Roque: Duterte won't ask for transition president if Robredo is competent

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Metro Manila (CNN Philippines, July 12) — The President's spokesman on Thursday cited Vice President Leni Robredo's alleged incompetence as the reason behind the request for a transition leader to be elected to oversee the shift to a federal form of government.

"[President Rodrigo Duterte won't ask that the] transition leader should be elected if he feels that the country will be safe in the hands of the Vice President," Presidential Spokesperson Harry Roque said in a press briefing Thursday.

Duterte had asked the Consultative Committee tasked to review the Constitution to revise the transitory provisions in the draft of its proposed charter to allow him to step down from his post once the country goes federal. This will make way for the public to elect a new President who will oversee the transition to federalism.

Roque said Duterte's earlier remark saying Robredo was not fit to lead the country was a "frank, honest, [and] objective assessment."

"Alam ko pong nasaktan kayo pero yung assessment po ni Presidente (I know you were hurt but the President's assessment) is an assessment of one who has served almost 30 years in an elective position," Roque said, comparing Duterte's three-decade experience as an elected official to Robredo's five-year stint as a lawmaker and vice president.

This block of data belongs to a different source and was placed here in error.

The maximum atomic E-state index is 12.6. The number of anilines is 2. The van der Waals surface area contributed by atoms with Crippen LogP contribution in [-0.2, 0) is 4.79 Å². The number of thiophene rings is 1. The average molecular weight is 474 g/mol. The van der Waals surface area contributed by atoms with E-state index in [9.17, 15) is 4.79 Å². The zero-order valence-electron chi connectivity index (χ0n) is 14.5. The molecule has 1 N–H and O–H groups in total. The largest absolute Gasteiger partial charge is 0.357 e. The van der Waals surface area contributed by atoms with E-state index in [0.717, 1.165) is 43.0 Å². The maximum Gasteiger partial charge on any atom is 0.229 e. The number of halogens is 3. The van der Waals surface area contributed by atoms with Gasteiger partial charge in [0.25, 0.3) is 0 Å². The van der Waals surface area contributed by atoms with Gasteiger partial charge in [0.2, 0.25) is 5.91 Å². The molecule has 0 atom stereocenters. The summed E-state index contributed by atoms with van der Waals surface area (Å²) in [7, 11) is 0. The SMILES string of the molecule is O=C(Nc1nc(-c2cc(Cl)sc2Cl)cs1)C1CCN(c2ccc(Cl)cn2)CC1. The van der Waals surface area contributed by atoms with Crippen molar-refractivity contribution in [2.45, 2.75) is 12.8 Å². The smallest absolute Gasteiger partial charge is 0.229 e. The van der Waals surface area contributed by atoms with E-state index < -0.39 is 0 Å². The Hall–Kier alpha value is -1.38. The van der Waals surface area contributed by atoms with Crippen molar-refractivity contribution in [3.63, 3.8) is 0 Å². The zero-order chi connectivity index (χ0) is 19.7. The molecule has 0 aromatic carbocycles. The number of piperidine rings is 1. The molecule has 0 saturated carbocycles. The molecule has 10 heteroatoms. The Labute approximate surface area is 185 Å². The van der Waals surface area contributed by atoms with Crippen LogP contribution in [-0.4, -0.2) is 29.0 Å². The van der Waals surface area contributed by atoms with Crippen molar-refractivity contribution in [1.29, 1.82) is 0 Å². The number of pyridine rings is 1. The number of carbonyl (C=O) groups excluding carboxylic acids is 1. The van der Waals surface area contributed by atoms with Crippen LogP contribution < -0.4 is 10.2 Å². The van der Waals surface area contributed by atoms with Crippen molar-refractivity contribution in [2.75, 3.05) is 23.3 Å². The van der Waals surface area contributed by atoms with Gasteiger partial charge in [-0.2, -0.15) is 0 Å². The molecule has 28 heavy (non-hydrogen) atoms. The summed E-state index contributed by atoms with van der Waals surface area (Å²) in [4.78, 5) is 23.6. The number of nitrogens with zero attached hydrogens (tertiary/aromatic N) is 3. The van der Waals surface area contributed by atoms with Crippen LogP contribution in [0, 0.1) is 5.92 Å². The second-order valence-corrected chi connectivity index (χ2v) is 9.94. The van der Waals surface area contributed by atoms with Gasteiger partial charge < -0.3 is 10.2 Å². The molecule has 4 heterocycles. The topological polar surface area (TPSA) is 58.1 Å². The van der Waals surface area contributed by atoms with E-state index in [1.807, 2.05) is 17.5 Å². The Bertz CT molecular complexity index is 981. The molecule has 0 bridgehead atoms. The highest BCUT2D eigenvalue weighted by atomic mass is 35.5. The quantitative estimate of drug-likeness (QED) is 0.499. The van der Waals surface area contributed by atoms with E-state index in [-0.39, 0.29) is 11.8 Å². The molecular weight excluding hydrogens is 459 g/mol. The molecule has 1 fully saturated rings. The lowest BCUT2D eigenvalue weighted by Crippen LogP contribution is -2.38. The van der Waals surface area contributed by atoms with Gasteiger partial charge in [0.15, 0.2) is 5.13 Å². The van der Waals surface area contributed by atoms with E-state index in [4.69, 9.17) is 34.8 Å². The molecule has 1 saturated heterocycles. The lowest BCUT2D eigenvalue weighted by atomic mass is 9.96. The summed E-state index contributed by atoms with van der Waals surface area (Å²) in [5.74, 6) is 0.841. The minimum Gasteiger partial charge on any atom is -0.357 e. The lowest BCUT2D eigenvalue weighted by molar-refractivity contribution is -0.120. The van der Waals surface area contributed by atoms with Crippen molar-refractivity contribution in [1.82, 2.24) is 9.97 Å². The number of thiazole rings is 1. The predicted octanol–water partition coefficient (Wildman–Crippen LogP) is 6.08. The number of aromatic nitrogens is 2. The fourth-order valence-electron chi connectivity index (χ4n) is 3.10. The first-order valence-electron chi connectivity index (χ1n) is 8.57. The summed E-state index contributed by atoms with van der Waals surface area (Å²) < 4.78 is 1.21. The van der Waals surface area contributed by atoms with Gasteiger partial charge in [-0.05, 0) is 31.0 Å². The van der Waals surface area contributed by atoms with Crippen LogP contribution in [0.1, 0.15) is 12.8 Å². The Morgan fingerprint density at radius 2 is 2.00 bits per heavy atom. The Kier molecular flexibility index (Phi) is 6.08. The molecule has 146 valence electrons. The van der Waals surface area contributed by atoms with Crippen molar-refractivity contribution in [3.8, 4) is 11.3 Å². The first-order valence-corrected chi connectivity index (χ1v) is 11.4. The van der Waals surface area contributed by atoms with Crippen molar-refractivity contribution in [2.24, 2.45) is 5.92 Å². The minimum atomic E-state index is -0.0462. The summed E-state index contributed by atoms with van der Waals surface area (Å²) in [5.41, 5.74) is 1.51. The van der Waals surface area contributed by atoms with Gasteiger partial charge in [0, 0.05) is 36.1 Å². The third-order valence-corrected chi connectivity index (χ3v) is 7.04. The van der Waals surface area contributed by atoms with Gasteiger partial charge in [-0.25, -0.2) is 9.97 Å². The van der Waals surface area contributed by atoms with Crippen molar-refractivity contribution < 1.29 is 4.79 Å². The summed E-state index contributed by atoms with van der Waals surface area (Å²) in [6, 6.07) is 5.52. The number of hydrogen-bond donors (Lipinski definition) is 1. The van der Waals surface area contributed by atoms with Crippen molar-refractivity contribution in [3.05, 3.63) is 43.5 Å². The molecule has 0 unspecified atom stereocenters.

In a statement on Wednesday, Robredo referred to Duterte's remark as an "insult," telling him to focus instead on fixing the problems in the country's economy.

Roque, however, denied there is any problem, stressing that the Philippines is a "darling economy."

"Wala tayong problema sa ekonomiya. Sabi ko na nga po paulit-ulit and it's a matter of record that we are the second fastest growing economy in the world," Roque said.

Inflation showed a fresh five-year high at 5.2 percent in June, but Roque has said this is no cause for alarm, as this only means "there's money going around"

He attributed this to free tuition, lower withholding tax because of the tax reform law, and the administration's aggressive infrastructure spending program.

Robredo previously said changing the constitution is not the solution to high prices and poverty.